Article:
The 16th century mudbrick towers of Shibam, in Yemen.
Fancy a holiday in Yemen? What about Libya? Iraq,
It's a tough sell, but tour operators from locations
considered among the world's most dangerous have been trying
to drum up interest at the world's biggest travel fair, the
ITB Berlin in the German capital.
Their brochures offer tantalising views of exotic souks,
ancient ruins and breathtaking natural scenery, but curious
visitors usually end up asking about the latest footage of
violence and unrest they've seen on the television news.
"OK, you cannot visit all places in Yemen," conceded Ibrahim
Mohamed Al-Attab, deputy marketing manager of the Yemen
Tourism Promotion Board. Tourists were generally not at risk
in cities, but westerners should avoid crowds, he advised.
Al-Attab, like his counterparts from Iraq and Libya, tried to
stress the cultural and natural attractions of his country,
ravaged by conflicts in the past half century and well off
the beaten track for most travellers.
"But you can visit the city of Sanaa, Socotra island and the
famous 'skyscraper city' Shibam, so the most important sites
in Yemen are secure," he said, referring to the 16th century
mudbrick towers of Shibam.
Among Yemen's visitors are nature buffs and scientists who go
to Socotra island, home to unique plants and birds, and
archaeologists interested in sites like Sanaa's Old City,
tourist board marketing officer Ahmed Y.Al-Washali said.
Most come from China, Taiwan, Japan and South Korea: "Those
governments don't give such a high alert."
He said about a million tourists visited Yemen in 2013,
including Arabs from nearby states.
At Yemen's stand, tour operators seated under photos of
rugged mountains, exotic trees and a deserted beach handed
out brochures showcasing their country's cultural heritage.
Travel advice from countries like Britain and the United
States warning citizens to avoid Yemen because of the risk of
terrorism has hurt business, said Al-Attab. Yemen should
persuade such governments to change their advice, he added.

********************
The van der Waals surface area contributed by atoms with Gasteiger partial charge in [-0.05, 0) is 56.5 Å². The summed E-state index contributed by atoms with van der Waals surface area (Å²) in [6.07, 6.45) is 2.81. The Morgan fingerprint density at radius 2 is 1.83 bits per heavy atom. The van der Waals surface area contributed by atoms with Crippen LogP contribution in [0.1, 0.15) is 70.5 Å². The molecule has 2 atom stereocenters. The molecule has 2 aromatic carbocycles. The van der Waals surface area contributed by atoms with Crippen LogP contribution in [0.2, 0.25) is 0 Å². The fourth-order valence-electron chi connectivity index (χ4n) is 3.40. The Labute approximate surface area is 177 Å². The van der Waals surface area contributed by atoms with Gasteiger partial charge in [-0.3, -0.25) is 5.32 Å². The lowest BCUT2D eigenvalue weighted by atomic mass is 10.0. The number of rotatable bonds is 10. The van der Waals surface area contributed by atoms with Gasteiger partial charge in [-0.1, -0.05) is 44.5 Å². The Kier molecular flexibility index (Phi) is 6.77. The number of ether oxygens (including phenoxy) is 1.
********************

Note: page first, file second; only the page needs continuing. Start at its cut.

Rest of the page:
The impoverished Arabian Peninsula state is battling southern
separatists, al Qaeda-linked militants and rebels from the
Shi'ite Muslim Houthi movement.
"We have to change the negative image to a really positive
image of Arab generosity and hospitality," Al-Attab said.
Libya hopes photos of camels and Roman ruins will persuade
visitors to forget about the lawlessness still gripping much
of the country three years after Muammar Gaddafi was toppled.
One brochure promoted Libya as a "daydream" of desert lakes
surrounded by lush greenery and crystal-clear seawater
lapping isolated, palm-fringed beaches. But officials
acknowledged visitors were still put off by conflict between
the militias who helped to overthrow Gaddafi and his allies.
"The number of tourists coming plummeted after the revolution
as the security situation wasn't clear and the government
didn't give out permits for tourists to visit because it
wasn't sure if they'd come back," said Abdussamea Almahbob,
undersecretary for tourism, through an interpreter.
"Now it's trying to make everything better," he said.
Britain and the United States advise against travel to Libya.
A Briton and a New Zealander were killed in an
execution-style shooting on a beach near Sabratha in January.
Most visitors to Libya are archaeologists drawn by the Roman
ruins or adventurers who take tours of sand dunes.
Abdurrazag Guerwash, head of Winzrik Group which offers tours
to Tripoli and the oasis town of Ghadames, said the eastern
city of Benghazi and southern Libya remained "very dangerous"
but some pockets of the country were safe for holidays.
"Leptis Magna, Sabratha and Ghadames are very safe, very nice
and very controlled areas and there's a lot of things to
see," he said, adding most clients were Spaniards or
In 2013 he took 400 people on tours compared with up to 6,000
per month before the war. "We hope it gets better next year,"
Iraqi travel firms and hotels were also seeking business with
posters of Islamic shrines and marsh landscapes.
While insisting the north of the country was safe for
tourists, they found it hard to change people's image of a
country where nearly 8,000 civilians were killed in political
violence in 2013.
The United States warns against all but essential travel.
Britain makes an exception for the Kurdistan region in the
"It's difficult to persuade people to go as there is still a
war going on - a civil war," said Lora El-Jamal from the
Iraqi travel firm Raihana Universal. "People are a bit scared
even though they'd like to go when they see the brochures."
Iraq is home to some of the holiest sites in Shi'ite Islam,
such as the Imam Ali mosque in Najaf and the Imam Hussein
shrine in Kerbala and other sites around the country. Many
mosques, both Shi'ite and Sunni, have been bombed in recent
Much of the demand to visit Iraq comes from Muslims going on